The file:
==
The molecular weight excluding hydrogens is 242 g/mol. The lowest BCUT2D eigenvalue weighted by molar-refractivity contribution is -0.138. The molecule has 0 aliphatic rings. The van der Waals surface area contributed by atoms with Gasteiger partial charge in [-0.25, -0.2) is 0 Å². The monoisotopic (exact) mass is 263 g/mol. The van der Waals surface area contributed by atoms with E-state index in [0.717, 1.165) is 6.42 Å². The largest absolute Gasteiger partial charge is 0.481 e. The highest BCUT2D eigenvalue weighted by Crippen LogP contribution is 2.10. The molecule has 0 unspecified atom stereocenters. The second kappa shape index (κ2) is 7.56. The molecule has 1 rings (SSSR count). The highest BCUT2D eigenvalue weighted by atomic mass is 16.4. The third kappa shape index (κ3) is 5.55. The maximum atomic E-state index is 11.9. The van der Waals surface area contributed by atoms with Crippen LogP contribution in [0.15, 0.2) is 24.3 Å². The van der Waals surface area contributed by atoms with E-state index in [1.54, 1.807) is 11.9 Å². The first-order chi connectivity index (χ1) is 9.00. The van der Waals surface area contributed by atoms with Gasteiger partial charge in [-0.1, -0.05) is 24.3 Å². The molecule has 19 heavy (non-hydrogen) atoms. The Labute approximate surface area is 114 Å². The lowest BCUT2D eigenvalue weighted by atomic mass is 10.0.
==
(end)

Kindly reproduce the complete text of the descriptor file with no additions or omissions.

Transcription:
The molecular weight excluding hydrogens is 242 g/mol. The lowest BCUT2D eigenvalue weighted by molar-refractivity contribution is -0.138. The molecule has 0 aliphatic rings. The van der Waals surface area contributed by atoms with Gasteiger partial charge in [-0.25, -0.2) is 0 Å². The monoisotopic (exact) mass is 263 g/mol. The van der Waals surface area contributed by atoms with E-state index in [0.717, 1.165) is 6.42 Å². The largest absolute Gasteiger partial charge is 0.481 e. The highest BCUT2D eigenvalue weighted by Crippen LogP contribution is 2.10. The molecule has 0 unspecified atom stereocenters. The second kappa shape index (κ2) is 7.56. The molecule has 1 rings (SSSR count). The highest BCUT2D eigenvalue weighted by atomic mass is 16.4. The third kappa shape index (κ3) is 5.55. The maximum atomic E-state index is 11.9. The van der Waals surface area contributed by atoms with Crippen LogP contribution in [0.15, 0.2) is 24.3 Å². The van der Waals surface area contributed by atoms with E-state index in [1.54, 1.807) is 11.9 Å². The first-order chi connectivity index (χ1) is 9.00. The van der Waals surface area contributed by atoms with Gasteiger partial charge in [-0.1, -0.05) is 24.3 Å². The molecule has 19 heavy (non-hydrogen) atoms. The Labute approximate surface area is 114 Å². The lowest BCUT2D eigenvalue weighted by atomic mass is 10.0.